Two weeks ago, in a sharply worded decision, a California state judge ordered one of the nation’s largest unions and a worker center to stop trespassing inside Walmart stores. The union is the United Food and Commercial International Workers Union (UFCW), and the worker center is OurWalmart, described by the UFCW in federal filings as a “subsidiary.”
According to the judge, Walmart made “every reasonable effort to settle any legally cognizable labor dispute in question with the defendants.” Nevertheless, the defendants summoned “flash mobs” by text and e-mail, and stormed the Walmart stores, blowing air horns, screaming, and blocking aisles and exits.
Originally, worker centers were community-based non-profits that advocated for workers’ rights – funded by foundations, membership fees, and other donations. Although the structure and function of these centers varied widely, they all provided members a variety of services, such as job training, employment services, English-as-a-second-language and legal advice.
But many worker centers have expanded their activities into areas historically occupied by unions, and beginning in or about 2006, some have affiliated with unions.
That year, in response to the continuing decline of union membership – which recently dipped to 6.6 percent in the private sector – the American Federation of Labor and Congress of Industrial Organizations (AFL-CIO) announced a new policy of “extending affiliations to worker centers across the country.” Labor’s asserted aim? To create “new models of worker representation.” [Remarks of AFL-CIO President Richard Trumka, Conference on New Models for Worker Representation, Chicago 2013] The result is that if you scratch below the surface of many worker centers today you are likely to find a labor union.
Unions are increasingly outsourcing their organizing activities to worker center affiliates which engage in aggressive organizing campaigns to effect changes in the workplace, but consider themselves exempt from the labor laws that bind traditional unions, protect workers’ rights, and balance the interests of labor and management.
The key law is the National Labor Relations Act (NLRA), which gave workers the right to organize and collectively bargain. At first, the act freed employees from the “duress of their employer.” But in 1947, it was amended “to free workers from the duress of the union as well.” [S. Report No. 106, Legislative History of the Labor Management Reporting and Disclosure Act of 1947, p. 456] Among its many provisions, the amended law created and defined unfair union labor practices for the first time, prohibited secondary boycotts that vastly expand the scope of industrial conflicts and prohibited prolonged picketing of employers to gain recognition.
This was followed by the Labor Management Reporting and Disclosure Act (LMRDA) which sought to remedy a “monumental record of wrongdoing on the part of certain labor unions and their officers.” [“The Labor Reform Law,” Bureau of National Affairs: Washington, D.C. (1959)]. That wrongdoing included embezzlement, misuse of funds and threatening dissenters to maintain control. The LMRDA made the union accountable to its members by imposing financial reporting requirements and by giving workers a voice in the internal affairs of the union including the rights to elect union officers, to attend union meetings and participate in union deliberations, and be protected against increases in union dues without majority approval.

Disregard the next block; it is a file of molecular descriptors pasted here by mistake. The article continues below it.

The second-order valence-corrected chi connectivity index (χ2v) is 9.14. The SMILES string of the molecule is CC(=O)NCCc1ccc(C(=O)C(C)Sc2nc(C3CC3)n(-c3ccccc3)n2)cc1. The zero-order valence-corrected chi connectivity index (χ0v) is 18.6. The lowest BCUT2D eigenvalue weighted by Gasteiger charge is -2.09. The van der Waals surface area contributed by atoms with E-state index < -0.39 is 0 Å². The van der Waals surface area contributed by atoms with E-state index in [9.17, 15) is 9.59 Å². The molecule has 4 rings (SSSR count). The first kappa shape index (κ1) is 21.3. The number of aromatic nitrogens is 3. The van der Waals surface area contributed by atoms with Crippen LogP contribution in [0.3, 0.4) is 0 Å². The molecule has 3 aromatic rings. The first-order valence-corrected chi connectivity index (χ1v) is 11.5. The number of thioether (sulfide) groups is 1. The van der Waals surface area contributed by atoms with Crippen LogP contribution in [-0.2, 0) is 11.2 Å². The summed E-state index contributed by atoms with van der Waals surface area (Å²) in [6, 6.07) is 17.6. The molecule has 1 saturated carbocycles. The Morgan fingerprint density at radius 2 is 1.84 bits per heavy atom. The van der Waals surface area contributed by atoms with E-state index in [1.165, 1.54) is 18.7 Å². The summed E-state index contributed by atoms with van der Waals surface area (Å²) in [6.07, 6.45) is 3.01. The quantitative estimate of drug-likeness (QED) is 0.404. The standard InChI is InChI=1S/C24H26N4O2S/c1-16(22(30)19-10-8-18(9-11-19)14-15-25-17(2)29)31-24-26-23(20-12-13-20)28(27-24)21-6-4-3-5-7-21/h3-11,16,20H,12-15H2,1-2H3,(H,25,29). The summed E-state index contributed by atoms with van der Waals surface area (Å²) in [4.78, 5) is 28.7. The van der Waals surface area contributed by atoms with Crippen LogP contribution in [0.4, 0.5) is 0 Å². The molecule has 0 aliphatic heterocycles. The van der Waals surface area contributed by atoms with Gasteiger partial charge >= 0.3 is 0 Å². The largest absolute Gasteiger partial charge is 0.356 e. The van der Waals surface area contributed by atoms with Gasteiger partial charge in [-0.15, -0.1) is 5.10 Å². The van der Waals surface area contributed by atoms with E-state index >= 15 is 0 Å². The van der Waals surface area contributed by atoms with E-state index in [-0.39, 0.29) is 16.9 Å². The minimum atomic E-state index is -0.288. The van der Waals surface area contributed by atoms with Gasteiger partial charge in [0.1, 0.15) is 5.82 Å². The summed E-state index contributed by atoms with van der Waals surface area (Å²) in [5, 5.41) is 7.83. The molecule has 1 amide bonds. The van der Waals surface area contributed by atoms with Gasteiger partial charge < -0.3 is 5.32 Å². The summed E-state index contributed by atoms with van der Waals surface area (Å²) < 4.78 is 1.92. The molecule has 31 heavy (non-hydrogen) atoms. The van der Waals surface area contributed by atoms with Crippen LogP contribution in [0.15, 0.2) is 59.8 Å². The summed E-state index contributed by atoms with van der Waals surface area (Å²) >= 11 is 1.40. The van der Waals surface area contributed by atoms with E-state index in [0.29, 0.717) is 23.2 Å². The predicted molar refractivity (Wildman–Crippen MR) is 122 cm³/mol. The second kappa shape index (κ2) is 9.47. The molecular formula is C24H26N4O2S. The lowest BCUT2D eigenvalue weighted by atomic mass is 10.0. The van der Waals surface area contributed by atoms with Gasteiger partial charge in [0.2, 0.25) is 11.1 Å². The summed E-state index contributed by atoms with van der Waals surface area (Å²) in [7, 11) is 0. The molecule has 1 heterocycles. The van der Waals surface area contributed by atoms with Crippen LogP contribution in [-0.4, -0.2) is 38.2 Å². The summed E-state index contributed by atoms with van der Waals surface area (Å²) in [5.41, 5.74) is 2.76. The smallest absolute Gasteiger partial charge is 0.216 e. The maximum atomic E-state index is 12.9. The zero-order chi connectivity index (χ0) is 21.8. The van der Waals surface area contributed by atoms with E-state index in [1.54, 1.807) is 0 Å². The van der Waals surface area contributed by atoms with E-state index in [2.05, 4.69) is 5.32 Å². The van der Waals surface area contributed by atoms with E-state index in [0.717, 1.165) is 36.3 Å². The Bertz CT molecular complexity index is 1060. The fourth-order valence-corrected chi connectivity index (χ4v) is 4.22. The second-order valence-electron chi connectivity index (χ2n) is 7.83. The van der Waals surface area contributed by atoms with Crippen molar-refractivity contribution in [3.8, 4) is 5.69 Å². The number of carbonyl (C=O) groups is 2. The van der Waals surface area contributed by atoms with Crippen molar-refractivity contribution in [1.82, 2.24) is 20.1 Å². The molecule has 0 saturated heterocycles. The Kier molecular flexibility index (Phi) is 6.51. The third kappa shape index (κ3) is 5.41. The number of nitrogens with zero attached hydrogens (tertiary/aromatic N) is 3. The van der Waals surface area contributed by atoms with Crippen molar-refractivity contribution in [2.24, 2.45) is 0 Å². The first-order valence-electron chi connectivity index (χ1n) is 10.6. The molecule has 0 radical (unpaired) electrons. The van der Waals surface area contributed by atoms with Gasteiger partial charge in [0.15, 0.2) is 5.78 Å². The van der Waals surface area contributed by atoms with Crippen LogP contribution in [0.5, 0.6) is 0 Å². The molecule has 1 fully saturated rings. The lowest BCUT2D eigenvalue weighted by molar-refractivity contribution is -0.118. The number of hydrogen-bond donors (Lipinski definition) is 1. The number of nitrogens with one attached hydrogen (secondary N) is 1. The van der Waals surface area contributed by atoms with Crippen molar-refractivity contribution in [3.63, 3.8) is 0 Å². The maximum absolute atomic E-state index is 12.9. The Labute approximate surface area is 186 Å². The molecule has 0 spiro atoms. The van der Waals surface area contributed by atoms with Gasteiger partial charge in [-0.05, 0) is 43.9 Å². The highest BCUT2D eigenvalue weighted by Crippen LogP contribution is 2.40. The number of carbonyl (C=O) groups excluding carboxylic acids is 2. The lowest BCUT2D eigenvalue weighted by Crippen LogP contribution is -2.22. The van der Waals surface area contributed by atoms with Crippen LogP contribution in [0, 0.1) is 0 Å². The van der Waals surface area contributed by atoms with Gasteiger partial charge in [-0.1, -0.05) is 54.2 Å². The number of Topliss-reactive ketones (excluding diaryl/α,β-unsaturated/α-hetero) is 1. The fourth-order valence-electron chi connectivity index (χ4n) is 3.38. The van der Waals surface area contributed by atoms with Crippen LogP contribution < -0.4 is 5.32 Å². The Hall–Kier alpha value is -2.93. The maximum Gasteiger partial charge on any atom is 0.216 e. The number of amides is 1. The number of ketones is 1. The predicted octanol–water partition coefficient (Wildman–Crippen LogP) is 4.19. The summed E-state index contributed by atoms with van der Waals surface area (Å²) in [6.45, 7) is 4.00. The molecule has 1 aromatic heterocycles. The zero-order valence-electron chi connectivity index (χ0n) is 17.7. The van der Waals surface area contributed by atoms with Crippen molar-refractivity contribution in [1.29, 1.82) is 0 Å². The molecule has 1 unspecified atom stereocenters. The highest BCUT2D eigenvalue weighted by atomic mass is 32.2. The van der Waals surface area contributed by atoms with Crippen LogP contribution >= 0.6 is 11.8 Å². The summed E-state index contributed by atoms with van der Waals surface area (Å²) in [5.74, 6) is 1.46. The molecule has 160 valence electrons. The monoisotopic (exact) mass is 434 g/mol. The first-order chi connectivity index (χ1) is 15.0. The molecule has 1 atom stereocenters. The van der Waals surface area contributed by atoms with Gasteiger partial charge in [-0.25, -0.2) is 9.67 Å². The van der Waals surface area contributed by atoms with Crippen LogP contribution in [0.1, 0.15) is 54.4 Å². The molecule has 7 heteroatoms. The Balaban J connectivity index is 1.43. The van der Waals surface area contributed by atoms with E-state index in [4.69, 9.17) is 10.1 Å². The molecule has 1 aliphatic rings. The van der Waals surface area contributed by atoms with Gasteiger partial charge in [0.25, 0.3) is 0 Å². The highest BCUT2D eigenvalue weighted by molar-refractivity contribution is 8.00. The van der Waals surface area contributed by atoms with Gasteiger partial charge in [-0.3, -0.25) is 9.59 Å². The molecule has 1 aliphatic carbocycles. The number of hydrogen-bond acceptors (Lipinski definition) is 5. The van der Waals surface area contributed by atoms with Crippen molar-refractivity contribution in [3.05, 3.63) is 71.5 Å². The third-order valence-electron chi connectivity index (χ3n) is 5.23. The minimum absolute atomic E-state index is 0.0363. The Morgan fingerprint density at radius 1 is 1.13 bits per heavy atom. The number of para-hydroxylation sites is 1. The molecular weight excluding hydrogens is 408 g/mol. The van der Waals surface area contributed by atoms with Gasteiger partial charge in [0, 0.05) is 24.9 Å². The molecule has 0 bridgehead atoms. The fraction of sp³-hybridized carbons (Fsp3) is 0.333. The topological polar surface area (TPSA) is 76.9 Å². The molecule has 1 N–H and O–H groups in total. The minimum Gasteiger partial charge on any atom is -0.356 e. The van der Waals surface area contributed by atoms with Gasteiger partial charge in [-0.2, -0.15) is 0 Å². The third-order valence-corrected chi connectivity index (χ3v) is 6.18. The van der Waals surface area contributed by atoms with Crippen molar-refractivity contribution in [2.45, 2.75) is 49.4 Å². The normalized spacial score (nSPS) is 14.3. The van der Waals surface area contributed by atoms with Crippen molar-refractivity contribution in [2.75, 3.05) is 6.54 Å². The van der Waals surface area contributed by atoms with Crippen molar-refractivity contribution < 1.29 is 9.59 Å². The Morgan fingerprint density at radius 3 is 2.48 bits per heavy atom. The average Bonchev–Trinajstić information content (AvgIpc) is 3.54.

The leading union-affiliated worker centers— such as, OurWalmart (UFCW), Fast Food Forward (Service Employees International Union), Restaurant Opportunities Center, ROC (UNITE-HERE) and the Retail Action Project, RAP (UFCW) – thumb their noses at these laws because they are not formally constituted as unions. This is an indefensible position. Their activities make them “labor organizations” – an organization in which employees participate that exists to deal with employers concerning conditions of employment – as defined in each statute and subject them to each law’s regulatory requirements.
After all, worker centers are just as vulnerable to the abuses that plagued the unions and that motivated Congress to pass remedial legislation in 1947 and again in 1959. By ignoring these laws worker centers are able to remain unaccountable to their members, operate autocratically without meaningful membership participation and subject employers to economically destructive coercive organizing tactics prohibited by federal law.
Nevertheless, two early indications suggest that the Obama Administration will be less than enthusiastic about bringing worker centers into compliance with these labor laws. For example, in response to a July 23, 2013 letter from the Chairman of the House Committee on Education and the Workforce, the Secretary of Labor stepped to the side and ignored the implicit question at the heart of the Chairman’s letter: whether a worker center that operates like a union is a labor organization subject to federal labor laws. And despite their notoriety for engaging in intimidating organizing tactics, the Department of Health and Human Services is reported to have made monetary grants to two union-affiliated worker centers – ROC and RAP – enabling them to act as “navigators” for consumers needing assistance with their healthcare options. [“Obamacare’s Unsavory Navigators,” The Daily Caller (October 16, 2013)] This gives them an open invitation to expand their reach and solicit support for their activities from hundreds of thousands of consumers.
What is at stake is the integrity of the labor movement. One of the laudable goals of unions and worker centers is to require that employers comply with the laws that protect workers’ rights. Unions and their worker center affiliates should do the same without waiting for the courts to order it.
Schaumber is a former chairman of the National Labor Relations Board appointed by President George W. Bush.